The New York Times – Lara Jakes, David E. Sanger and Farnaz Fassihi / Trying to hammer Iran with U.N. sanctions, U.S. issues more of its own
- The United States issued new economic sanctions against Iran on Monday, inflicting more financial injury on Tehran and insult on American allies as the Trump administration accused other countries of appeasing Iran instead of fostering peace.
- That position puts the Trump administration at odds not only with the Security Council but with Britain, France and Germany, which have refused to extend an arms embargo against Iran past its Oct. 18 expiration to preserve a 2015 nuclear deal between Tehran and world powers.
- The top European Union diplomat, Josep Borrell, had earlier repeated his stance that the United States could not impose the international sanctions because it was no longer a party to the deal that had lifted them.
- The dispute between the United States and Europe widens a diplomatic breach that began when the Trump administration withdrew from the nuclear deal in 2018, but it appears mostly symbolic: An E.U. arms embargo against Iran is not set to expire until 2023, meaning that any weapons trade with its nations would already be penalized.
- Foreign Policy – Robbie Gramer, Jack Detsch and Colum Lynch / U.S. isolated at U.N. as push to ramp up pressure on Iran fails
Financial Times – Michael Peel / Cyprus blocks EU sanctions on Belarus
- The EU has failed to agree long-awaited sanctions over the crackdown by President Alexander Lukashenko’s regime in Belarus, despite appeals by the country’s self-exiled opposition leader for them to be imposed without delay.
- Cyprus has blocked action by insisting the EU should also agree sanctions on Turkey before it gives the green light, European diplomats said, after a meeting of foreign ministers in Brussels on Monday ended in deadlock.
- The spat — which Nicosia insists it wants to resolve — has highlighted how the system of unanimity in EU foreign policymaking can hobble the 27-member bloc’s efforts to exert influence internationally.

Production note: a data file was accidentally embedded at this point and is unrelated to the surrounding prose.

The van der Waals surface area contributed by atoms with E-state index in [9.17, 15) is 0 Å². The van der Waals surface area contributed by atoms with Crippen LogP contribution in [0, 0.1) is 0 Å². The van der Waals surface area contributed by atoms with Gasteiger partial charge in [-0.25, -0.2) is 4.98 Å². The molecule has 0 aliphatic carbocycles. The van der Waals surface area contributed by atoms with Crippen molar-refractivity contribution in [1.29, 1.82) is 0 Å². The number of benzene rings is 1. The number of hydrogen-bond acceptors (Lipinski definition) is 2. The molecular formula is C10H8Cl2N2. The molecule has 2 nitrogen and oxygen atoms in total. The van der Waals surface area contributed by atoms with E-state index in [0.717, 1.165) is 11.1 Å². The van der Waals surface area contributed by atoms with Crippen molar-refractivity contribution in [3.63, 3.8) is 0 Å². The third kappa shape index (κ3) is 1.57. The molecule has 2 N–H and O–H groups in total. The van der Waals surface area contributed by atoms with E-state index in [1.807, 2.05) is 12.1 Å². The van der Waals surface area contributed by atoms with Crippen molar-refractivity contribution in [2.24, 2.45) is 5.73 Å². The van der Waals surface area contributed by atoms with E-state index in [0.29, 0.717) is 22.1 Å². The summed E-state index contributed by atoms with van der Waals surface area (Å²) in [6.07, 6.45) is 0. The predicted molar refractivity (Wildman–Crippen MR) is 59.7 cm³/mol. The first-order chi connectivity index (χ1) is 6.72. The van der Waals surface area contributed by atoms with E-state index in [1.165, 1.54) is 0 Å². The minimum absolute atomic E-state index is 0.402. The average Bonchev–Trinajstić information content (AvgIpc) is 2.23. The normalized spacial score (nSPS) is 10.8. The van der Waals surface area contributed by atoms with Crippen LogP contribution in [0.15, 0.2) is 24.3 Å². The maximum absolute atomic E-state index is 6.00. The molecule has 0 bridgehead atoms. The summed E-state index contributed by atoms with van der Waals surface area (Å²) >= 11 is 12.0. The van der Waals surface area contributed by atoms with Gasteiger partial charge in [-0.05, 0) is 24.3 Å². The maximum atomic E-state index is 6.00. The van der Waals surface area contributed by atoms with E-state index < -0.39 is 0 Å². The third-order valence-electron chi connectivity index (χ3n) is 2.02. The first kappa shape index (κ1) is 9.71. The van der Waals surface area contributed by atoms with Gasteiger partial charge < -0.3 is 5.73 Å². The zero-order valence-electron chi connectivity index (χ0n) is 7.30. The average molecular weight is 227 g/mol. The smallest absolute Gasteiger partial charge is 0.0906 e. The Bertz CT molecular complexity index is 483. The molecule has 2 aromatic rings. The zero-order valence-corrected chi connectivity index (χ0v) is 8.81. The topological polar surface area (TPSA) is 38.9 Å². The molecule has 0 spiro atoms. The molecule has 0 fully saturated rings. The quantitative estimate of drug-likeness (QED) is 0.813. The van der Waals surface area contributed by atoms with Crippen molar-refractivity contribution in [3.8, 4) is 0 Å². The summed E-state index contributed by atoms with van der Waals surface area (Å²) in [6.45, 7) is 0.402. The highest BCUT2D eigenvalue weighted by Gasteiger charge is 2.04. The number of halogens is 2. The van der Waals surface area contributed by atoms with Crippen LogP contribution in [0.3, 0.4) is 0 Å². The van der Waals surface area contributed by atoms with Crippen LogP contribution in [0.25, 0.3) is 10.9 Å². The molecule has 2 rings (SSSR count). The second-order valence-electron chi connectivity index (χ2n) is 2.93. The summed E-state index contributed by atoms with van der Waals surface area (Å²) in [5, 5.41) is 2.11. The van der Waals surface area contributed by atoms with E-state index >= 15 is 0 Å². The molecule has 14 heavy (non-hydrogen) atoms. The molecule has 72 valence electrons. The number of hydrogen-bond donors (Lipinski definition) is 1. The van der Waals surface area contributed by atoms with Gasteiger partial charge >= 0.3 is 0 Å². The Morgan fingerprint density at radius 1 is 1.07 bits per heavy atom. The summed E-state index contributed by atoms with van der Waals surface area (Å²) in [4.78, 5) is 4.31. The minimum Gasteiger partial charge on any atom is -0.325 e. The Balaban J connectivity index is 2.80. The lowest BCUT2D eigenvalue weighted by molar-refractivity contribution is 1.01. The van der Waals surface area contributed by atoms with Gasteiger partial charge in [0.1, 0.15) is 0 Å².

- The dispute will now be raised at a meeting of EU leaders this week, at which the EU’s stand-off with Turkey over eastern Mediterranean energy reserves will be high on the agenda.
- The Guardian – Jennifer Rankin / EU fails to agree on Belarus sanctions after Cyprus blocks plan
Politico – Hannah Roberts, Paola Tamma and Giorgio Leali / In Italian elections, everyone claims victory
- Both coalition partners — the 5Star Movement and the Democratic Party — claimed victory after Italians went to the polls on Sunday and Monday to vote in regional elections and in a constitutional referendum.
- The Democratic Party (PD) fought off a challenge from the right in three out of the four regions it was defending, including its traditional stronghold of Tuscany. It also held onto Puglia and Campania but lost Marche.
- The 5Stars lost significant support in the regional polls but received huge public approval in the referendum on reducing the number of MPs, its flagship policy, with around 70 percent backing the cut.
- Although the right-wing League held onto Veneto and Liguria, leader Matteo Salvini had promised much more, including winning in Puglia and Tuscany, and failure to deliver destroyed his chances of making a decisive push against the government — for now.
- Euractiv – Alessandro Follis / Italy slashes number of politicians by a third
The Guardian – Fiona Harvey / World’s richest 1% cause double CO2 emissions of poorest 50%, says Oxfam
- The wealthiest 1% of the world’s population were responsible for the emission of more than twice as much carbon dioxide as the poorer half of the world from 1990 to 2015, according to new research.
- Carbon dioxide emissions rose by 60% over the 25-year period, but the increase in emissions from the richest 1% was three times greater than the increase in emissions from the poorest half.
- Such a concentration of carbon emissions in the hands of the rich means that despite taking the world to the brink of climate catastrophe, through burning fossil fuels, we have still failed to improve the lives of billions, said Tim Gore, head of policy, advocacy and research at Oxfam International.
- The richest 10% of the global population, comprising about 630 million people, were responsible for about 52% of global emissions over the 25-year period, the study showed. Globally, the richest 10% are those with incomes above about $35,000 (£27,000) a year, and the richest 1% are people earning more than about $100,000.
- Bloomberg – Charlotte Ryan / Airbus unveils hydrogen designs for zero-emission flight
- The Atlantic – Ed Yong / The core lesson of the COVID-19 heart debate